Pantechnicon, London’s home for Nordic and Japanese creativity and craftsmanship, spotlights the artisans and makers of Toyama by celebrating the region with a selection of unique experiences
Photography by Nik van der Giesen featuring Rakudo-An
Modernity and tradition meet in Toyama, the capital city of Toyama Prefecture on the Sea of Japan coast. Befitting its location with UNESCO- listed villages, magnificent mountain ranges and gorges, the region is home to a diverse community of makers who work on furniture pieces, decorative objects and traditional designs that embody a distinctively Japanese kind of beauty.
With the vision of revitalising the community and inspiring creativity, Toyama Prefecture recently gave Londoners a taste of the region at Pantechnicon – London’s five-storey Nordic and Japanese dining and shopping hot spot – presenting a wide selection of food, ceramics and fashion, as well as accessories, workshops and more.
Bringing together a diverse group of creatives with the common pursuit of creating beautiful and thoughtful objects, the event highlighted the profound influence of Japanese design over the centuries, but more importantly, Pantechnicon provided a platform for under-represented makers.
Photography courtesy of Yoshinori Shimatani featuring his suzugami tin paper
Among them was fourth generation metal artisan Yoshinori Shimatani, one of less than ten orin singing bell artisans left in Japan, and founder of Syouryu Suzugami, a contemporary design label that aims to modernise craftsmanship by blending traditional practices with contemporary culture. Much like origami, the Japanese art of folding paper into various objects and shapes, suzugami, which translates as ‘tin paper’, is a soft and malleable sheet of metal paper that allows users to change its look and bend the tin paper into any shape they wish and as often as they like.
‘I wanted to produce something handcrafted that could bring joy to people,’ shares Shimatani. ‘In the town where I am from, Takaoka, many craftsmen work with tin paper and casting, which I found quite interesting. This inspired me to work with tin paper, but with a hammer.’
What makes working with a hammer so unique is that Shimatani uses three different kinds which have various weather-inspired designs on their heads. Each hammer leaves a different Japanese weather imprint – from Samidare (rain) to Kazahana (snowflakes), or Arare (hail), the rhythmic striking of the hammer creates an array of beautiful patterns.
Photography by Nik van der Giesen featuring Buddhist bell artisan and metal craftsman Yoshinori Shimatani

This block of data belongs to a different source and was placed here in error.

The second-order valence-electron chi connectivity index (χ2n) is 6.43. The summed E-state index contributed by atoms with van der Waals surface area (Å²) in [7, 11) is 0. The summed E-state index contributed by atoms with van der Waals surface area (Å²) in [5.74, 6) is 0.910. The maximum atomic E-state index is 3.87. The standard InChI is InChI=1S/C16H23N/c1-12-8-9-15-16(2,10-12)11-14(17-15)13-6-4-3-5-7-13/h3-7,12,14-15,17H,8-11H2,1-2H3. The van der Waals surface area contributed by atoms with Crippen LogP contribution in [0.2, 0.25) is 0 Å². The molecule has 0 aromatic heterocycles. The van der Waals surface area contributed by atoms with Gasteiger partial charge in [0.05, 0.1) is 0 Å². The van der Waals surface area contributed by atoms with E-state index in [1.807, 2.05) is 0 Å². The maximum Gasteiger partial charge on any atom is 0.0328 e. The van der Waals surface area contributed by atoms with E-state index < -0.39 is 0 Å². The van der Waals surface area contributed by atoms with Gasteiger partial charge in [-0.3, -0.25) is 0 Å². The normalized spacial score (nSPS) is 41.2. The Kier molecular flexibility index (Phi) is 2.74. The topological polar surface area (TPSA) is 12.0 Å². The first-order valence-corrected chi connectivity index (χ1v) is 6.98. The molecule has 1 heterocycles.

Encouraging the revival of dying Japanese craft traditions, Shimatani’s suzugami celebrates the heritage and stories of the artisans involved. ‘Since I invented this new product, I have seen the younger generation express renewed interest in traditional craft. Many have also come to work with me in my studio,’ adds Shimatani. ‘It’s important to honour the skill and mastery of craftsmanship but we need to adjust to the time we’re in too. Tradition is when you also try to innovate.’
Takaoka, Shimatani’s hometown, has also been at the heart of Japan’s copper industry for over 400 years. It is here that other craftsmen and makers, including Nousaku foundry which has been producing Buddhist ritual objects since 1916, continue to keep many of Japan’s traditions alive with contemporary iterations, such as Japanese tea sets and vases made of brass and bronze.
Just across in the Seto District of Tateyama Town, Etchu Setoyaki Pottery carries with it over 400 years of history. Dating back to around 1590, the craft was born thanks to an area abundant in valuable white clay. And, south of Takaoka in the picturesque town of Inami, a wood-carving tradition spanning some 250 years boasts over 120 carpentry workshops. From shop signage to mailboxes, benches and even a phone booth have been carved from wood, as well as the town’s rich decorations and woodcarvings at Zuisen-ji Temple.
Photography by Nik van der Giesen featuring Rakudo-An
Drawing inspiration from Toyama’s makers is Rakudo-An, a design-driven boutique hotel set in the beautiful, rural landscape called the ‘Dispersed Settlement’ of Tonami Plain, Toyama Prefecture, Japan. Housed in a restored 120-year-old ‘Azumadachi’ farmhouse, the hotel boasts just three guest rooms, entitled ‘Soil’, ‘Paper’ and ‘Silk’, making Rakudo-An an ideal place to escape the hustle and bustle of the city, while also immersing oneself in Japanese culture.
Featuring traditional elements such as clay, wood, Japanese washi paper, and silk, the interiors provide a simple backdrop in which the inn’s eye-catching collection of designer furniture, mingei folk crafts, antiques, and contemporary art can shine. Alongside the work of local artists and makers is the work of Japanese design legends Shoji Hamada, Keisuke Serizawa, Isamu Noguchi, but also lighting by British Jasper Morrison, and iconic pieces by Poul Henningsen, Hans J. Wegner, and Pierre Jeanneret.
Home to some of Japan’s most spectacular forests, waterways and master craftsmen like Shimatani, the pottery of the Seto District of Tateyama Town and Inami’s wood-carving traditions, among many more, these time-honoured traditional crafts and techniques are still alive and well in Toyama. Beyond the bright lights of Tokyo, this small town celebrates both the new and old, from cutting-edge design to traditional Japanese Buddhist bells and bowls. Offering a rich tapestry of arts, crafts and culture, Toyama is waiting to be discovered.